Green Dot CEO, a prepaid card pioneer, to step down Dec. 31
Steve Streit, who founded the prepaid card pioneer Green Dot and spent two decades as its chief executive, has announced plans to retire as part of a shake-up at the top of the company.
The Pasadena, Calif.-based company, which recently reduced its financial guidance and has seen its stock price plummet this year, said Wednesday that Streit will step down as CEO on Dec. 31.
He will be succeeded on an interim basis by William Jacobs, who chairs Green Dot’s board, while the firm looks for its next CEO. Also departing is Mark Shifke, Green Dot’s chief financial officer since 2015.
Streit said in a press release that he had promised himself and his family that he would retire as CEO at the 20th anniversary of Green Dot’s founding, a milestone that was reached in October.
Earlier this year, Green Dot’s board established a search committee and hired a recruiter as part of its routine succession planning process, Streit said. “It is my belief that the recruiter now has the opportunity to be even more productive with my retirement public,” he stated.
Streit, a former radio disc jockey, founded Green Dot in 1999. He originally envisioned teenagers using the company’s prepaid cards to make cashless purchases. But the cards soon caught on with low-income consumers who did not have bank accounts.
Green Dot went public in 2010 and bought a Utah-based bank the following year. But the stock price plunged amid fierce competition from the likes of American Express, and an activist investor sought in 2016 to oust Streit.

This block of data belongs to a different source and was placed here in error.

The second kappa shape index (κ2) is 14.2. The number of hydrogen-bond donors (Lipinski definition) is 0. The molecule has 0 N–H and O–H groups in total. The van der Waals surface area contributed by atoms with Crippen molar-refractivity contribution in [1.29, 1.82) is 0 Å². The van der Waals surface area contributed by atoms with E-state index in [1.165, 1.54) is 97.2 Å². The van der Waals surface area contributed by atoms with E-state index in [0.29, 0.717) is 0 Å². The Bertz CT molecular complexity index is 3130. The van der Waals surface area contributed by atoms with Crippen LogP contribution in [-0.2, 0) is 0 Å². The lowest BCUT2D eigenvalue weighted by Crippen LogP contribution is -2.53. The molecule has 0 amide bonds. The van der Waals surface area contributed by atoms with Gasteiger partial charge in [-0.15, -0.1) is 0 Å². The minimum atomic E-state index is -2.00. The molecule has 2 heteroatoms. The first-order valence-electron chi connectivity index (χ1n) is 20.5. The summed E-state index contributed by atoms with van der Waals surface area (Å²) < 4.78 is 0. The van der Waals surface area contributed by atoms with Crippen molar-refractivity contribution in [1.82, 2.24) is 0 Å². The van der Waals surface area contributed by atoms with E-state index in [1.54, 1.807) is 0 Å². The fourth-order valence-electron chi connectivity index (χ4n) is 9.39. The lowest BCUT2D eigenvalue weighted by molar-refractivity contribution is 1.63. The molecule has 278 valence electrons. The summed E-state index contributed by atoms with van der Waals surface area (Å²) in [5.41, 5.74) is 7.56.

He ultimately kept the CEO job but lost his role as chairman of Green Dot’s board.
In more recent years, Green Dot has embraced digital banking. But in November, company officials cited the threat from low-cost challenger banks in explaining a recent decline in active customer accounts.
They also said that they expected adjusted earnings before interest, taxes, depreciation and amortization to be about 25% lower in 2020 than what they projected for this year.
Since early May, shares in Green Dot have fallen by 60%. After the announcement that Streit plans to retire, the stock price fell by another 2% in after-hours trading to $25.86. The company also said late Wednesday that it expects certain financial metrics for 2019 to fall at the low end of its previous guidance ranges.
Mark Palmer, an analyst at BTIG Partners, said in a research note that Streit’s departure adds a “new element of uncertainty to an already uncertain story.”
Jacobs, who will take over as interim CEO, joined the Green Dot board in 2016. He is a former Mastercard executive who sits on the board of the payments processing company Global Payments Inc.
Green Dot also announced that J. Christopher Brewster, who also joined the company’s board three years ago, will serve as its interim president. Brewster is a former chief financial officer at the ATM maker Cardtronics Inc.
The prepaid card issuer also announced that Jess Unruh will become its interim CFO. Unruh joined Green Dot in 2015 and has served as both its chief accounting officer and its operational chief financial officer.
Streit is not severing ties with Green Dot. He will serve as an independent adviser to the interim CEO and will add the title of chief innovation officer.
“Steve revolutionized banking services 20 years ago with his insight into innovation, consumer behaviors and market changes,” Jacobs said in the press release. “The foundation laid by Steve leaves Green Dot well positioned to continue to lead and transform the financial services industry in the future.”